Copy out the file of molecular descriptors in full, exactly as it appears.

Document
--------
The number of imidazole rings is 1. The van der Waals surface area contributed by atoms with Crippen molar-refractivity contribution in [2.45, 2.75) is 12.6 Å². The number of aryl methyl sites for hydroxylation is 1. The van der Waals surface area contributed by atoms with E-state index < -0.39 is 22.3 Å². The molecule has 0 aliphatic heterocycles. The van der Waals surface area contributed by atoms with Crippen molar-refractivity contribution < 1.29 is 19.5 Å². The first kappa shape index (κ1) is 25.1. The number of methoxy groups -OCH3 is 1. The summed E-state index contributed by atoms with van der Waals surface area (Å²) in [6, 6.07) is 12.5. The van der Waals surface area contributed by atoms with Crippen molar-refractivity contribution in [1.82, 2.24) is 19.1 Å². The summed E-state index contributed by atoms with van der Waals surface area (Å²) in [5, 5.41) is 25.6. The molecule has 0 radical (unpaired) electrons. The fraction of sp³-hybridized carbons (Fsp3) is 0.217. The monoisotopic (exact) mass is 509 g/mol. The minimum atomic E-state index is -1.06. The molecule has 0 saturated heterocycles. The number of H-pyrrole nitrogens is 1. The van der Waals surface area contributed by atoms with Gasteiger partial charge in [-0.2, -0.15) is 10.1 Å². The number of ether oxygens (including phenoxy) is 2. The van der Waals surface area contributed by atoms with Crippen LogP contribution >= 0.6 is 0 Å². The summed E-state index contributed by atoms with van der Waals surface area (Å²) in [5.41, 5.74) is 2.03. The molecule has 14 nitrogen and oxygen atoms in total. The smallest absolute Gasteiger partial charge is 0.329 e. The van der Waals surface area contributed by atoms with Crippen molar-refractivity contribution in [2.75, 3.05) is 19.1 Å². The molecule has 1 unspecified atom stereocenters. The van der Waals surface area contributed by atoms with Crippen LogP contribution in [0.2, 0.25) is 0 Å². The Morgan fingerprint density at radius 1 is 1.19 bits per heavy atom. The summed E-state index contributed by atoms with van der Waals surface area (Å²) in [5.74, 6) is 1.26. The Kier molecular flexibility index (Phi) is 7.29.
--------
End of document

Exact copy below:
The number of imidazole rings is 1. The van der Waals surface area contributed by atoms with Crippen molar-refractivity contribution in [2.45, 2.75) is 12.6 Å². The number of aryl methyl sites for hydroxylation is 1. The van der Waals surface area contributed by atoms with E-state index < -0.39 is 22.3 Å². The molecule has 0 aliphatic heterocycles. The van der Waals surface area contributed by atoms with Crippen molar-refractivity contribution < 1.29 is 19.5 Å². The first kappa shape index (κ1) is 25.1. The number of methoxy groups -OCH3 is 1. The summed E-state index contributed by atoms with van der Waals surface area (Å²) in [6, 6.07) is 12.5. The van der Waals surface area contributed by atoms with Crippen molar-refractivity contribution in [1.82, 2.24) is 19.1 Å². The summed E-state index contributed by atoms with van der Waals surface area (Å²) in [5, 5.41) is 25.6. The molecule has 0 radical (unpaired) electrons. The fraction of sp³-hybridized carbons (Fsp3) is 0.217. The monoisotopic (exact) mass is 509 g/mol. The minimum atomic E-state index is -1.06. The molecule has 0 saturated heterocycles. The number of H-pyrrole nitrogens is 1. The van der Waals surface area contributed by atoms with Gasteiger partial charge in [-0.2, -0.15) is 10.1 Å². The number of ether oxygens (including phenoxy) is 2. The van der Waals surface area contributed by atoms with Crippen LogP contribution >= 0.6 is 0 Å². The summed E-state index contributed by atoms with van der Waals surface area (Å²) in [5.41, 5.74) is 2.03. The molecule has 14 nitrogen and oxygen atoms in total. The smallest absolute Gasteiger partial charge is 0.329 e. The van der Waals surface area contributed by atoms with Crippen molar-refractivity contribution in [2.75, 3.05) is 19.1 Å². The molecule has 1 unspecified atom stereocenters. The van der Waals surface area contributed by atoms with Crippen LogP contribution in [0.2, 0.25) is 0 Å². The Morgan fingerprint density at radius 1 is 1.19 bits per heavy atom. The summed E-state index contributed by atoms with van der Waals surface area (Å²) in [5.74, 6) is 1.26. The Kier molecular flexibility index (Phi) is 7.29.